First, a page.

The most important starting point on whether you are building wealth or heading towards financial disaster is whether your save every month. Or in other words, spending less then you earn.

“Monthly income RM10,000, monthly expenses RM6,000 results in happiness. Monthly income RM10,000, monthly expenses RM11,000 result in misery.” ~Adapted from Charles Dickens

Money has this peculiar habit of slipping out of our hands very quickly. Before you know it, you are left holding nothing but air in your hands. Or as the Malay saying goes “Gaji habis, bulan belum habis” (your month is longer than your pay check).

The whole idea is to save before spending money on wants or things you do not really need.

So how do you make sure you are on your way towards happily saving?

The Concept of Paying Yourself First

Take yourself as if you were an employee for Me Company Sdn Bhd. Every month, your number 1 priority is to make sure that you get paid. The moment you receive your pay, set aside the amount into another account that you will not touch!

This amount you pay yourself every month should be used for your emergency savings (if you have yet to reach your emergency savings goal) or to be invested.

How Much to Pay Yourself?

Only you can decide how much you are worth and how much to pay yourself. It can be a percentage (e.g. 10-30%) or a fixed figure (RM500, RM1000, RM2000, etc).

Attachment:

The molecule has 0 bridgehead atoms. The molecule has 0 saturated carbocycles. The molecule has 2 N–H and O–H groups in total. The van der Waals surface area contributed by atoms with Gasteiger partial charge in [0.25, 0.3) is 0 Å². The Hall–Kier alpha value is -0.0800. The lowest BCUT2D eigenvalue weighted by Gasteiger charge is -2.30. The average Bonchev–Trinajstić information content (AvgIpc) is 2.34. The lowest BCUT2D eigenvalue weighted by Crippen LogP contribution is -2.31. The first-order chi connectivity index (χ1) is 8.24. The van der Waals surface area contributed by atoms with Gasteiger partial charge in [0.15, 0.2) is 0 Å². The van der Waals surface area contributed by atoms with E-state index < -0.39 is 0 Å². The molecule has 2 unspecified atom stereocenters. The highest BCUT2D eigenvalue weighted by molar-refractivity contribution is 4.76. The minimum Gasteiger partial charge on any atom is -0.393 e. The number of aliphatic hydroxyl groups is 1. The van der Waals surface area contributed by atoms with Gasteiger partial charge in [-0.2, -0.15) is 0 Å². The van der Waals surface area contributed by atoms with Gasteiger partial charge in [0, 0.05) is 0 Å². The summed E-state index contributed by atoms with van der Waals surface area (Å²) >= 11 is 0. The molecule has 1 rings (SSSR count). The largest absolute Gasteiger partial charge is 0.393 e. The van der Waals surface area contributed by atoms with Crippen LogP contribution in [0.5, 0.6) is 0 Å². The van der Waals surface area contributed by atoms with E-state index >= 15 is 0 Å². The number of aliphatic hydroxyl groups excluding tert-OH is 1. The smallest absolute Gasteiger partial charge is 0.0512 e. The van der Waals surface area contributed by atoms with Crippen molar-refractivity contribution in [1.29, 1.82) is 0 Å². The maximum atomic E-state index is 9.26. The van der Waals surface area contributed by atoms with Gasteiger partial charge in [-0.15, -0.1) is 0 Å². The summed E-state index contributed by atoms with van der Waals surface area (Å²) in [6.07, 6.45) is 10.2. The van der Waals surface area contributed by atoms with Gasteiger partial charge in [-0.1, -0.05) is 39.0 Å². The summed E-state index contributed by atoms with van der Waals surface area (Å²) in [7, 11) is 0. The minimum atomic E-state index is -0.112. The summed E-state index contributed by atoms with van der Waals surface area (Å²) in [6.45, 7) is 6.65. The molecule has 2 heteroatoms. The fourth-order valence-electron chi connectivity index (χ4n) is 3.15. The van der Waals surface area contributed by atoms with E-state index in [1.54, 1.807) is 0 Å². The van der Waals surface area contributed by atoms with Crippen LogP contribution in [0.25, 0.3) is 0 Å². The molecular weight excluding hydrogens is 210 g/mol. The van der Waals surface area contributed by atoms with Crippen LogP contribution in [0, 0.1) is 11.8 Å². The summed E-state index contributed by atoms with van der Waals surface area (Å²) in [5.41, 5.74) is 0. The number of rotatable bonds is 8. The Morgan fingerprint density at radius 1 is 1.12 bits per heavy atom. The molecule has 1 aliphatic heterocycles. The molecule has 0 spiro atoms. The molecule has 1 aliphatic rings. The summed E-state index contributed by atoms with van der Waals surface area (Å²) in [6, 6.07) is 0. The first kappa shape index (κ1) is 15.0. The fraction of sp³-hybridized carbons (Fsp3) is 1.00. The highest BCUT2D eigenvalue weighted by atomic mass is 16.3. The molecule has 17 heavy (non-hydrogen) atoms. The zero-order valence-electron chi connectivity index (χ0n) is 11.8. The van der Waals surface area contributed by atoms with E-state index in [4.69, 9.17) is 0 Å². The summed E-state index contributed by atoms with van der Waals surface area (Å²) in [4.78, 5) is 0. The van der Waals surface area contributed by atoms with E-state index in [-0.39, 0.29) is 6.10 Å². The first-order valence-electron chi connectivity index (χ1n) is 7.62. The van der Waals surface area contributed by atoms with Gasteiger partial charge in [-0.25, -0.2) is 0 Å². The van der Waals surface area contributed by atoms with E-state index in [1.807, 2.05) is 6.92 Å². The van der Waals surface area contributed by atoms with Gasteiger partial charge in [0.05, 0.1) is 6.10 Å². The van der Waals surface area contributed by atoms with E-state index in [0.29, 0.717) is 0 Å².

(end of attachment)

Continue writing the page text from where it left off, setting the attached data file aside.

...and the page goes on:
Suggested guidelines as follows: –

  • Employee with EPF/pension: 20% of your income
  • Self-employed or no EPF contribution: 40% of your income

How to Pay Yourself First?

  1. Set up an automatic transfer for your funds every month so it automatically gets transferred without you having to do anything.
  2. Move your savings into a different bank (preferably without an easily accessible ATM card or transfer mechanism).
  3. Set a goal and track your progress on how much you are saving.
  4. Set an objective to your monthly paying yourself first so it is more real for yourself. This can be to build up your emergency fund or for a particular investment.


Q: Should you target saving 40% of your gross or net (take home) income?
A: Ideally you should be saving a percentage based on your gross income. But at the very least do try to save 20% of your take home pay (or 40% of your take home pay if you’re self-employed).

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